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The Impact of Human Capital Endowments on International Competitiveness, with Special Reference to Transition Economies

MULLIQI, Arta (2016) The Impact of Human Capital Endowments on International Competitiveness, with Special Reference to Transition Economies. Doctoral thesis, Staffordshire University.

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The aim of this thesis is to investigate the impact of human capital endowments on international competitiveness, with special reference to transition economies. This investigation is based on country, industry and firm level estimations using longitudinal and cross section data for the period 1995-2010 and 2011-2014, respectively. The theoretical framework informing this empirical investigation proposes a relationship between human capital and international competitiveness through the underlying mechanism of labour productivity and innovation. More educated and higher skilled individuals are more likely to innovate and/or adopt and use efficiently new sophisticated technologies which, consequently, boosts labour productivity. In turn, more productive firms and countries are more likely to maintain and/or develop their international competitiveness. In this investigation, the degree of international competitiveness is measured by export market share, relative export advantage, the share of medium and high tech exports, export sophistication, and export intensity. Human capital is represented by educational attainment, the quality of education, and provision/participation in training programmes. To empirically test the human capital-international competitiveness nexus, a diversified modelling strategy has been employed. In line with theoretical underpinnings, human capital endowments appear to exert a positive and significant impact on export market share at both country and industry levels, though this effect is not replicated when the relative export advantage index is taken as the measure of international competitiveness. The share of the population with tertiary education seems to exert a positive impact on the share of medium and high-tech manufactures exported by the EU-27, the impact being relatively stronger in the high tech category. No supporting evidence is found for the influence of the quality of education, irrespective of the international competiveness measure used. In the export sophistication sub-analysis, the estimated results suggest that the share of population with tertiary education has a positive impact only on the level of export sophistication of the EU-17. Consistent with previous research, the firm level results suggest that having a more educated workforce exerts a positive and statistically significant impact on the export intensity and export market share of firms in 30 transition economies. Mixed evidence is found for the role of on-the-job training programmes and years of experience of the top manager. The empirical evidence obtained in this investigation has potentially useful policy implications for European and Euro-Asian countries seeking to sustain or increase their international competitiveness.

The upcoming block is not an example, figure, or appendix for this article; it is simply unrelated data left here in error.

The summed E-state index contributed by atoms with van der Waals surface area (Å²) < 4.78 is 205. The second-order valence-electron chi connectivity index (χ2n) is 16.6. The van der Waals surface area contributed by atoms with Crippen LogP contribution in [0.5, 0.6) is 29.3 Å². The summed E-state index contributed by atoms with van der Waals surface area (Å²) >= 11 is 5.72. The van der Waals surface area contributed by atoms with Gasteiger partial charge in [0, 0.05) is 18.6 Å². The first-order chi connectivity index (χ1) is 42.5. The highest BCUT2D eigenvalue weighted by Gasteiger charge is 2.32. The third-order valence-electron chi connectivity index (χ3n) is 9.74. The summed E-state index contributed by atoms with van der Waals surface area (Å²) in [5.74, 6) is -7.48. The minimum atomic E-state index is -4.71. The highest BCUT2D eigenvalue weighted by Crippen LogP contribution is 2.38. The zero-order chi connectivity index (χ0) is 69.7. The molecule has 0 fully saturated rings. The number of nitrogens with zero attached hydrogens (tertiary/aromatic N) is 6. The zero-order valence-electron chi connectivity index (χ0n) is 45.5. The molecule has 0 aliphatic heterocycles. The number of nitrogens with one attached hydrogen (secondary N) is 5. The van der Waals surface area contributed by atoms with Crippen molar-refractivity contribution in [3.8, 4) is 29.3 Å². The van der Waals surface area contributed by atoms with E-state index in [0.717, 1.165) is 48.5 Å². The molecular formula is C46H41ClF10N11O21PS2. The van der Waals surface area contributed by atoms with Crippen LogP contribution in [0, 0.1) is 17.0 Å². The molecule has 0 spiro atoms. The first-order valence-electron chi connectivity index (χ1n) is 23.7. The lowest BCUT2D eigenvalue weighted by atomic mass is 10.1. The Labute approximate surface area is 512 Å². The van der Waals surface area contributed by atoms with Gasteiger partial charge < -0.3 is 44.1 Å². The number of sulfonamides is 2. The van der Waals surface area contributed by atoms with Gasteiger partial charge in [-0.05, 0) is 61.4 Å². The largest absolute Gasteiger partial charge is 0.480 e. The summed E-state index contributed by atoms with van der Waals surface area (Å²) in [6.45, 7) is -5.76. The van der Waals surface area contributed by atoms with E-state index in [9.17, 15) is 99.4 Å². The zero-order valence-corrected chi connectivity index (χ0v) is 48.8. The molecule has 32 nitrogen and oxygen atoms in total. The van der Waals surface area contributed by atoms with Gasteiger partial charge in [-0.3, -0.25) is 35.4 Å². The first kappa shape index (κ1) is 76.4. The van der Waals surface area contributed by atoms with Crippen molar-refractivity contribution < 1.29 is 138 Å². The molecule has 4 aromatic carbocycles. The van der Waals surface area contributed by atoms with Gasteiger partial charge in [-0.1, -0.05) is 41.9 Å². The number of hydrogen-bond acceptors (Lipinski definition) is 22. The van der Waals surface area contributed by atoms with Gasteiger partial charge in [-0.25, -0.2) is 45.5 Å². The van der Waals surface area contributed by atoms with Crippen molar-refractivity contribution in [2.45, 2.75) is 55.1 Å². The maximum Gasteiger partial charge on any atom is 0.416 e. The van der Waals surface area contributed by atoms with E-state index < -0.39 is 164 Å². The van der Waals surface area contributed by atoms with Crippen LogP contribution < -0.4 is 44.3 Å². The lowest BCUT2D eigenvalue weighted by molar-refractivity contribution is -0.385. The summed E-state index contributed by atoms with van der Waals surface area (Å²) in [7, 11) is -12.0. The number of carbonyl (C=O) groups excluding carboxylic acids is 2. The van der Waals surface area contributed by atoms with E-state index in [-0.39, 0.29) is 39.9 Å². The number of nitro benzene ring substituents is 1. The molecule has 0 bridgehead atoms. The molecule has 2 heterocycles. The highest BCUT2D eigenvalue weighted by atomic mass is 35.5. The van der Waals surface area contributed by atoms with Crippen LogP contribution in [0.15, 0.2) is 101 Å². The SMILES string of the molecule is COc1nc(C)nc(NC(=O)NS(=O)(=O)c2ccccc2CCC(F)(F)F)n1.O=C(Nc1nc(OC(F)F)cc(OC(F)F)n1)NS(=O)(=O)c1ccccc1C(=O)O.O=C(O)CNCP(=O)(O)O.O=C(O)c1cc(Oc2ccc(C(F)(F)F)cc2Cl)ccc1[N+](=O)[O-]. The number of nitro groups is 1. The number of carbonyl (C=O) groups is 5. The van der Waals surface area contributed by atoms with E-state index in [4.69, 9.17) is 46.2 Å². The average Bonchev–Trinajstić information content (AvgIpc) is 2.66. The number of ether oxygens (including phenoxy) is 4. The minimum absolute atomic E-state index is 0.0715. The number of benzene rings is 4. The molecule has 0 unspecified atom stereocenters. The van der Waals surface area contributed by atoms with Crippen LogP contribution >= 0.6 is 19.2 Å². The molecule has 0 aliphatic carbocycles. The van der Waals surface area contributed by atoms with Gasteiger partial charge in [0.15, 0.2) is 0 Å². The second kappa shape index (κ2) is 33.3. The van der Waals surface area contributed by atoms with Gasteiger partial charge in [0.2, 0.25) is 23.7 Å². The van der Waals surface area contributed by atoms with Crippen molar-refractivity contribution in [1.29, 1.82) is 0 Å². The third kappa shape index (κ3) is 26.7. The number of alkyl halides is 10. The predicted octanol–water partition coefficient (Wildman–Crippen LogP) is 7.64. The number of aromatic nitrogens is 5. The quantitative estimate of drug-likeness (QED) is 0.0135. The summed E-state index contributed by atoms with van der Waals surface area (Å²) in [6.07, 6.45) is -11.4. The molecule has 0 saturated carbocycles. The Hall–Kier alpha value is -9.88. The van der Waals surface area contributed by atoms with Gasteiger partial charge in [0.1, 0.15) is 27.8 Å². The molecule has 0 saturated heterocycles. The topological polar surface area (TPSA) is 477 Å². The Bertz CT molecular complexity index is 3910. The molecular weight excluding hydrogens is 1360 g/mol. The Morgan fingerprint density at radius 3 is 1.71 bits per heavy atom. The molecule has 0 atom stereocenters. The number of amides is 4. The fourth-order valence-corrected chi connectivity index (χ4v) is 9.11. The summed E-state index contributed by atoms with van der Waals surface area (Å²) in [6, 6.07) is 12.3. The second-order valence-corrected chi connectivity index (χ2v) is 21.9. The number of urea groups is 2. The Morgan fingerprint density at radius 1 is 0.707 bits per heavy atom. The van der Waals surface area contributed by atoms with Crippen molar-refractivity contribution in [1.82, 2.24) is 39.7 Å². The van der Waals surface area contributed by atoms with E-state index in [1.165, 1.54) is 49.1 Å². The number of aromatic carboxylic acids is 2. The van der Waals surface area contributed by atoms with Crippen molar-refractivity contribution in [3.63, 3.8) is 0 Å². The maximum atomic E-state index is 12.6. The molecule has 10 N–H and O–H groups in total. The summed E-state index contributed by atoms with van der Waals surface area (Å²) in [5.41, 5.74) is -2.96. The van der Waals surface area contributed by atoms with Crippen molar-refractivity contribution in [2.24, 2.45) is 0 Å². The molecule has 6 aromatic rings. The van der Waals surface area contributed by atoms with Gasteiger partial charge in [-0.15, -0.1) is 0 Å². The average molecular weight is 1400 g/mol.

Item Type: Thesis (Doctoral)
Faculty: Previous Faculty of Business, Education and Law > Business
Depositing User: Jeffrey HENSON
Date Deposited: 24 Oct 2016 15:21
Last Modified: 24 Oct 2016 15:21
URI: http://eprints.staffs.ac.uk/id/eprint/2682

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